What will be Uhuru Kenyatta’s legacy?
KENYA’S PRESIDENT Uhuru Kenyatta will be walking a tightrope between building his legacy and fixing the immediate challenges the country is facing, having failed to deliver in key areas in his first term.
Deep divisions along tribal lines, grand corruption and failed election promises put President Kenyatta on the spot during the campaign period, which gave the opposition ammunition to galvanise support from sections of the country to give Jubilee administration a run for its money.
Unlike his predecessor Mwai Kibaki, whose legacy remains salvaging an economy that was on its knees when he took over in 2003, President Kenyatta’s pet project, tablets for schoolgoing children, barely took off during his first term. This, observers say, put more pressure on him to tread carefully in his second term to push projects that could make his legacy.
In his inauguration speech on Tuesday, President Kenyatta singled out universal access to healthcare, generation of more power, availability of lowcost houses, job creation, ensuring an enabling environment for investment and opening new international markets for Kenyan products as key areas his administration is keen on promoting.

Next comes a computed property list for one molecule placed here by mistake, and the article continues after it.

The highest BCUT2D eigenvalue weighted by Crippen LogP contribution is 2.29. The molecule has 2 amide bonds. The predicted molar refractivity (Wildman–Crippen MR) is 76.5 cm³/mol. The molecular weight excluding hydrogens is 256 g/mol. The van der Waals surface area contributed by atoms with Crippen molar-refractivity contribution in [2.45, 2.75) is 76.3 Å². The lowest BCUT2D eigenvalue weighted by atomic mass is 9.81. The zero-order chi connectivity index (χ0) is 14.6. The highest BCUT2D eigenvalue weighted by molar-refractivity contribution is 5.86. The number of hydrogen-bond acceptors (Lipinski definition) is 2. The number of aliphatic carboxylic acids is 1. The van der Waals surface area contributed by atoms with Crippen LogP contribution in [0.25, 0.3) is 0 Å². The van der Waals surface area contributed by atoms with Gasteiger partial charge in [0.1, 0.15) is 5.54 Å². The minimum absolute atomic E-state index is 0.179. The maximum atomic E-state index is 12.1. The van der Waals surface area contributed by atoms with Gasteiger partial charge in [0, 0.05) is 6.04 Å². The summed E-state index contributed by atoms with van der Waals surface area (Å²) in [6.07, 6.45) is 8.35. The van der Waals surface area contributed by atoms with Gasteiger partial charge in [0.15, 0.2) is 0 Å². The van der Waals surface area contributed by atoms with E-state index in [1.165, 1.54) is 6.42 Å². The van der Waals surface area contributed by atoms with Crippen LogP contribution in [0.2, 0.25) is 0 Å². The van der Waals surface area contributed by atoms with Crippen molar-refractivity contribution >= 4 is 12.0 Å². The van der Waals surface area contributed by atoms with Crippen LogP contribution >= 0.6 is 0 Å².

“I have taken on board the aspirations of the people of Kenya to move forward, and as I have said before, I will dedicate all my energies and that of my administration achieving two principal objectives over the next five years,” President Kenyatta said.
Critics are poking holes in his pledges, arguing that he did not give a comprehensive plan on how he intends to achieve them.
Dr Ouma Oluga, secretary-general of the Kenya Medical Practitioners and Dentists Union, noted that achieving universal health entails critical aspects, that the President did not mention.
“President Kenyatta only talked about expanding National Hospital Insurance Fund coverage, but did not address quality and access to healthcare,” said Dr Oluga.
Access, Dr Oluga said, requires availability of equipped medical facilities and enough personnel within a radius of five kilometres to achieve universal healthcare coverage.
Critics argue president Kenyatta did not give a comprehensive plan on how he intends to achieve his pledges.
“When we talk about quality, the facilities should have enough personnel to attend to patients,” added Dr Oluga. President Kenyatta has also been criticised over his administration’s attempts to muzzle civil liberties through a crackdown on civil society and the media through legislation and deregistration of non-governmental organisations.
While the president pledged in his speech to uphold the Constitution and the rule of law, his threats to take revenge against the judiciary after his victory was invalidated by the Supreme Court, with analysts wondering whether his second term could breed dictatorship.
By Erick Oduor